the science of influencing others

The Science of Influencing Others

Written by
Waleed Mazen

How do I inspire others? How do I get people to buy-in into my idea?  These are questions that almost everyone asks themselves when planning to announce a new idea or initiative, or embark on a new project or transformation.

Have you ever wondered why some people gather more followers and believers to achieve a certain goal or deliver a required change, while others struggle? What drives people to listen and engage with a leader? Why do some leaders have a huge positive impact amongst the organisation? All this boils down to how much emotional impact a person has on others that drives the influence. The word influence here is focused on inspiring others and get people onto your idea.

According to neuroscientist-consultant Dr. Ravi Rao of Los Angeles, there are 5 elements in the influence equation that will decide the emotional impact you have on others. These elements are expertise, emotional contribution, broken promises, unfair surprises and selfishness. Expertise and emotional contribution formulate the numerator of the equation while broken promises, unfair surprises and selfishness formulate the denominator. Let’s look into each of these elements what it means and how can we improve it.

Expertise:  is mastering a specific technique or skill by spending years building knowledge and practice to gain confidence. As an expert you are the go-to person for help or advice. People will listen to you and trust you. As the first element of the influence equation you need to ask “Do you have a reason for others to listen to you?”. Expertise can be recognised in some cultures by academic degrees, certificates and prior experience and in other cultures as being creative and the ability to have novel ideas.

Emotional Contribution: is understanding the dynamics within a group and execute certain roles to meet individual emotional needs. It is the act of looking out for people and contributing to their emotional needs. Emotional contribution can be fulfilled by understanding the different ways to listen, how to connect people in different ways, and recognising the vulnerability of people and how to help build resilience.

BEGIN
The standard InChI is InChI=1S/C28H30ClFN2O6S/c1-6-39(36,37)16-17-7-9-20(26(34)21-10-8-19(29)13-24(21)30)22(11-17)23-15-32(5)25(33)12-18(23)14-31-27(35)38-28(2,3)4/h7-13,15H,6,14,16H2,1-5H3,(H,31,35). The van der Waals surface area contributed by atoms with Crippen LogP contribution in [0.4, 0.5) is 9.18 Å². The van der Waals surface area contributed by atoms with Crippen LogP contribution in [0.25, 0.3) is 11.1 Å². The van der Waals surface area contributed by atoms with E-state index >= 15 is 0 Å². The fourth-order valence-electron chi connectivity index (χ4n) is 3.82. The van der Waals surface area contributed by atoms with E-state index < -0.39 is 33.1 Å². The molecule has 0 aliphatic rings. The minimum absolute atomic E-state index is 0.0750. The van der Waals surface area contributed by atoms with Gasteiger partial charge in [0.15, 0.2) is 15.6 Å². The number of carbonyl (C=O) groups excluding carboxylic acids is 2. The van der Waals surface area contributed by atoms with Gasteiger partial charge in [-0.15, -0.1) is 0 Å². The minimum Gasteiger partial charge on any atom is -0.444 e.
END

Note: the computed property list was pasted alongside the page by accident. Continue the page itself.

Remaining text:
Broken Promises: generate a negative experience where you do not keep your part of the agreement. The value of a promise is derived from the element of certainty and expectation you create with the other person. Breaking promises does not only result in disappointing other people but more importantly losing trust. The broken promises can be very small things such as a promise of delivering a report by a certain day but handing it in a 1 day later, or not sharing a piece of information as agreed. No matter how small the ‘broken promises’ are,  they leave big impressions in people’s minds.

Unfair Surprises: is the activity of going on your own to do something without telling anybody else that you are doing it. This type of actions can create the neurological fear response of “I can’t predict what this person will do”. It also can evoke the emotions of stress and frustration in people. An example of an unfair surprise can be that the manager makes a decision before a presentation to senior management by two hours to add some items into the presentation that has been agreed to be removed. Another example can be that a manager requests to change the content of launch material that was already agreed on going into production.

Selfishness: is being self-centred and blinded by the pursuit of growth to oneself. This is expressed by using phrases like “my work”, “my contribution”, “ I did…”, “I achieved…”. This type of behaviour tends to highlight one’s accomplishment, and bring attention to their own ideas and proposals while ignoring the team they work with and others. The selfishness behaviour belittles other employees and take credit for the team’s successes. One act to work on to improve the selfishness element is to change the language you use to include more of the group and team. This is expressed by using phrases like “we did..”, “our achievement”, “  this has been completed by us”.

By now you might have realised that expertise and emotional contribution (numerator) attract people towards you and increases your value, while broken promises, unfair surprises and selfishness (denominator) detract your value and push people  away. Like any mathematical equation to improve your result you can do several things, work on the numerator and increasing its value, decreasing the denominator, or better work on both.

As a leader,  project manager, change agent or anyone who will lead others you need to be  aware of these 5 factors and work on them consciously and proactively to be able to succeed in influencing and inspiring others.

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